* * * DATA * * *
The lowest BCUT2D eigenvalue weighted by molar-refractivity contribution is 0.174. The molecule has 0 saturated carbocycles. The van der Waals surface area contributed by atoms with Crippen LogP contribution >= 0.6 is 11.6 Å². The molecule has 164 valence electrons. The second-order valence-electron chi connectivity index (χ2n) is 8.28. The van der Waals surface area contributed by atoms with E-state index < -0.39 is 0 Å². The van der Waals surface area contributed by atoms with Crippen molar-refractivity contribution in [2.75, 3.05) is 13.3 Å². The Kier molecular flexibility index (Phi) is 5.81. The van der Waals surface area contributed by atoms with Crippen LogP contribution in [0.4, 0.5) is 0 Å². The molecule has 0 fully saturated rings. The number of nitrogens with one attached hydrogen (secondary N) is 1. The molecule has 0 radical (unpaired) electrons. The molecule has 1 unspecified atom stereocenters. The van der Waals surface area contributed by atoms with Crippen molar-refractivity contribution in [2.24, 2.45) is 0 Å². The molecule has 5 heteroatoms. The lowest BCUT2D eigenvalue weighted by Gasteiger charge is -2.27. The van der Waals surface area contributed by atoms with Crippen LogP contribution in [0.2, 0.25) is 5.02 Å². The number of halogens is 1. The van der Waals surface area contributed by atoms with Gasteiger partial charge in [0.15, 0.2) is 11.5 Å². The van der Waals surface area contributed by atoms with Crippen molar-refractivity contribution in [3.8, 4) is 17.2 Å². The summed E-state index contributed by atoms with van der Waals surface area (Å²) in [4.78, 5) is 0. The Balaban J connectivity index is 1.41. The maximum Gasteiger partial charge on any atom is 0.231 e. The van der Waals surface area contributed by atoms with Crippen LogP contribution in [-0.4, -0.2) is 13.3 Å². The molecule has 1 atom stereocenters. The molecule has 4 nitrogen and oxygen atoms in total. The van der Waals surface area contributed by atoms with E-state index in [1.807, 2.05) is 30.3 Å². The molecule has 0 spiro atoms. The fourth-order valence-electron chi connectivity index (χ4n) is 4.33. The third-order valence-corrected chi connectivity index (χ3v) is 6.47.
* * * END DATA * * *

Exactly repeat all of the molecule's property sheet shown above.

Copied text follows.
The lowest BCUT2D eigenvalue weighted by molar-refractivity contribution is 0.174. The molecule has 0 saturated carbocycles. The van der Waals surface area contributed by atoms with Crippen LogP contribution >= 0.6 is 11.6 Å². The molecule has 164 valence electrons. The second-order valence-electron chi connectivity index (χ2n) is 8.28. The van der Waals surface area contributed by atoms with E-state index < -0.39 is 0 Å². The van der Waals surface area contributed by atoms with Crippen molar-refractivity contribution in [2.75, 3.05) is 13.3 Å². The Kier molecular flexibility index (Phi) is 5.81. The van der Waals surface area contributed by atoms with Crippen LogP contribution in [0.4, 0.5) is 0 Å². The molecule has 0 fully saturated rings. The number of nitrogens with one attached hydrogen (secondary N) is 1. The molecule has 0 radical (unpaired) electrons. The molecule has 1 unspecified atom stereocenters. The van der Waals surface area contributed by atoms with Crippen molar-refractivity contribution in [2.24, 2.45) is 0 Å². The molecule has 5 heteroatoms. The lowest BCUT2D eigenvalue weighted by Gasteiger charge is -2.27. The van der Waals surface area contributed by atoms with Crippen LogP contribution in [0.2, 0.25) is 5.02 Å². The number of halogens is 1. The van der Waals surface area contributed by atoms with Gasteiger partial charge in [0.15, 0.2) is 11.5 Å². The van der Waals surface area contributed by atoms with Crippen molar-refractivity contribution in [3.8, 4) is 17.2 Å². The summed E-state index contributed by atoms with van der Waals surface area (Å²) in [4.78, 5) is 0. The Balaban J connectivity index is 1.41. The maximum Gasteiger partial charge on any atom is 0.231 e. The van der Waals surface area contributed by atoms with Crippen LogP contribution in [-0.4, -0.2) is 13.3 Å². The molecule has 1 atom stereocenters. The molecule has 4 nitrogen and oxygen atoms in total. The van der Waals surface area contributed by atoms with E-state index in [1.807, 2.05) is 30.3 Å². The molecule has 0 spiro atoms. The fourth-order valence-electron chi connectivity index (χ4n) is 4.33. The third-order valence-corrected chi connectivity index (χ3v) is 6.47.